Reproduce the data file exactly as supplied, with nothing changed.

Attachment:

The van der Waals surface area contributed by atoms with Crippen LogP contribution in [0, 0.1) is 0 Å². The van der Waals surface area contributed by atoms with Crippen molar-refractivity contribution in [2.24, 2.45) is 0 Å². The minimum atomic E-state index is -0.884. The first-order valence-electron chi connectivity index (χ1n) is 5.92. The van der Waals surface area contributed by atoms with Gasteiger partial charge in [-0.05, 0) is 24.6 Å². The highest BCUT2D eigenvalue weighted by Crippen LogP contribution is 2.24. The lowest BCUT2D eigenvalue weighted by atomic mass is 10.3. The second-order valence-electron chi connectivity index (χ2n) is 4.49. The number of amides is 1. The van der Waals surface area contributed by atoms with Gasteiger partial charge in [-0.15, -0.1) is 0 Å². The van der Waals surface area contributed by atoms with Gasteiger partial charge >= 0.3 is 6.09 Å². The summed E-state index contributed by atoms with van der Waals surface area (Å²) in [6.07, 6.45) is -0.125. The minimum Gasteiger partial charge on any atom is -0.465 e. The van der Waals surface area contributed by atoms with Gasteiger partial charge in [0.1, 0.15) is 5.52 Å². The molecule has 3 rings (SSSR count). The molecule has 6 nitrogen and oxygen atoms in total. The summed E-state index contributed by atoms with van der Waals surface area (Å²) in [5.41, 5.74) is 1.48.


The van der Waals surface area contributed by atoms with Crippen LogP contribution in [0, 0.1) is 0 Å². The van der Waals surface area contributed by atoms with Crippen molar-refractivity contribution in [2.24, 2.45) is 0 Å². The minimum atomic E-state index is -0.884. The first-order valence-electron chi connectivity index (χ1n) is 5.92. The van der Waals surface area contributed by atoms with Gasteiger partial charge in [-0.05, 0) is 24.6 Å². The highest BCUT2D eigenvalue weighted by Crippen LogP contribution is 2.24. The lowest BCUT2D eigenvalue weighted by atomic mass is 10.3. The second-order valence-electron chi connectivity index (χ2n) is 4.49. The number of amides is 1. The van der Waals surface area contributed by atoms with Gasteiger partial charge in [-0.15, -0.1) is 0 Å². The van der Waals surface area contributed by atoms with Gasteiger partial charge >= 0.3 is 6.09 Å². The summed E-state index contributed by atoms with van der Waals surface area (Å²) in [6.07, 6.45) is -0.125. The minimum Gasteiger partial charge on any atom is -0.465 e. The van der Waals surface area contributed by atoms with Gasteiger partial charge in [0.1, 0.15) is 5.52 Å². The molecule has 3 rings (SSSR count). The molecule has 6 nitrogen and oxygen atoms in total. The summed E-state index contributed by atoms with van der Waals surface area (Å²) in [5.41, 5.74) is 1.48.